At the beginning of The Fire Rose, Rosalind says she was offered one of these positions after her father's death. Since it involved being a nursemaid for a man strongly implied to be a pervert, she refused.
  • July 6, 2012
    AgProv
    Harry Potter as first seen with his bigoted, lazy, self-satidfied Daily Mail reading uncle and aunt and cousin...
  • July 7, 2012
    Goldfritha
    What sort of work do the Dudleys make Harry do?

    Furthermore, as in the Wicked Stepmother case, Harry is not kept there by his poverty (he's rich, in fact), but by his age and their legal authority.
  • July 8, 2012
    randomsurfer
    ^Well, until partway through the first book Harry doesn't know that he's rich. And IIRC they make him do assorted household tasks - washing, cooking, etc. Again, this is only at the start of his story, before he finds out he's a wizard.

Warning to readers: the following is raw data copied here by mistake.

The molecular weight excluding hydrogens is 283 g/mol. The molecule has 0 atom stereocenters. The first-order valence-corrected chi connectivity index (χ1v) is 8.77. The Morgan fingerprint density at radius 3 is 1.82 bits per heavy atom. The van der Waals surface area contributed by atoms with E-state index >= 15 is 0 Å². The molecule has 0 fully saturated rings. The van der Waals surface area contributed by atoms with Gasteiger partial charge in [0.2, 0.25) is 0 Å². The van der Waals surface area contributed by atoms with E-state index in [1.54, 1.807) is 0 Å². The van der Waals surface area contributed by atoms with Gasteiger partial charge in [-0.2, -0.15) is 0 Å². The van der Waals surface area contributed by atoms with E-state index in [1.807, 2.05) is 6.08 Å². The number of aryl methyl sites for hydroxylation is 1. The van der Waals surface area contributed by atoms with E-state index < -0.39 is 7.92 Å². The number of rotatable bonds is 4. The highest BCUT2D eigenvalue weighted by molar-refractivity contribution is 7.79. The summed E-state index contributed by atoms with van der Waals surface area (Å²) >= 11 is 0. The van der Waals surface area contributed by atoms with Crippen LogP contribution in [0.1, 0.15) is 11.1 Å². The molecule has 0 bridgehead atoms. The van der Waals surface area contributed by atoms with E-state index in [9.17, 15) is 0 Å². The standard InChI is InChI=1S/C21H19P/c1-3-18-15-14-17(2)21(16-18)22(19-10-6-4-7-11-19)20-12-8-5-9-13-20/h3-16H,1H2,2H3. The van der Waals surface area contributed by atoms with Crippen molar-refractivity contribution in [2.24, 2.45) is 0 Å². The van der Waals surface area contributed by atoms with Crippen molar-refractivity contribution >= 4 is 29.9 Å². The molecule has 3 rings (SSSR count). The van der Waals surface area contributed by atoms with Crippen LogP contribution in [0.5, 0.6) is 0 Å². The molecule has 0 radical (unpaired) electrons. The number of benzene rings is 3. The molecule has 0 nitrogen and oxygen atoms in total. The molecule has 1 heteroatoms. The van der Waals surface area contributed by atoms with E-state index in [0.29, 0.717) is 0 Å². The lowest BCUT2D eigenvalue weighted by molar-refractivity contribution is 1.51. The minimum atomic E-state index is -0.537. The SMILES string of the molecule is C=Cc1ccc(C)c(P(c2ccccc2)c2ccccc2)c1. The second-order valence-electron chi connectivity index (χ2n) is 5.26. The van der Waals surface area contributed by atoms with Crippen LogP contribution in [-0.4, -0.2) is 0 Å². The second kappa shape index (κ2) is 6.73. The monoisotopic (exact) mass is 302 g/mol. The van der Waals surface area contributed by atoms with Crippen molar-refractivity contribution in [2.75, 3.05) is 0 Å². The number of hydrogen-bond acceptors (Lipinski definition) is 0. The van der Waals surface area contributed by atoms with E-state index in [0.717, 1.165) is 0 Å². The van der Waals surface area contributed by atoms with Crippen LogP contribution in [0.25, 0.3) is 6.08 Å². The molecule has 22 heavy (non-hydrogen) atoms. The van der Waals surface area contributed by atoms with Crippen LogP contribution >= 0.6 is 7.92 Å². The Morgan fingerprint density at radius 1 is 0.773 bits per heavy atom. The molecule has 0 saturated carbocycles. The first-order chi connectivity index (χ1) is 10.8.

• July 8, 2012
    Goldfritha
    Yes, but the knowledge that he has money doesn't let him escape.
  • July 8, 2012
    planswalker
    Are there really that many examples of this trope that are truly this trope, if HP doesn't count?
  • July 8, 2012
    Goldfritha
    Yup. All of the listed examples could have escaped with money.
  • July 8, 2012
    randomsurfer
    In fact, in one book he does make an early "escape" of his summer holidays at home, by renting a room at the Leaky Cauldren.
  • July 28, 2012
    animeg3282
    In Hanasaku Iroha Ohana arrives at her grandmother's hot springs inn...and is quickly put to work, as she has no other place to stay.
  • June 9, 2014
    DAN004
    Related to Nepotism?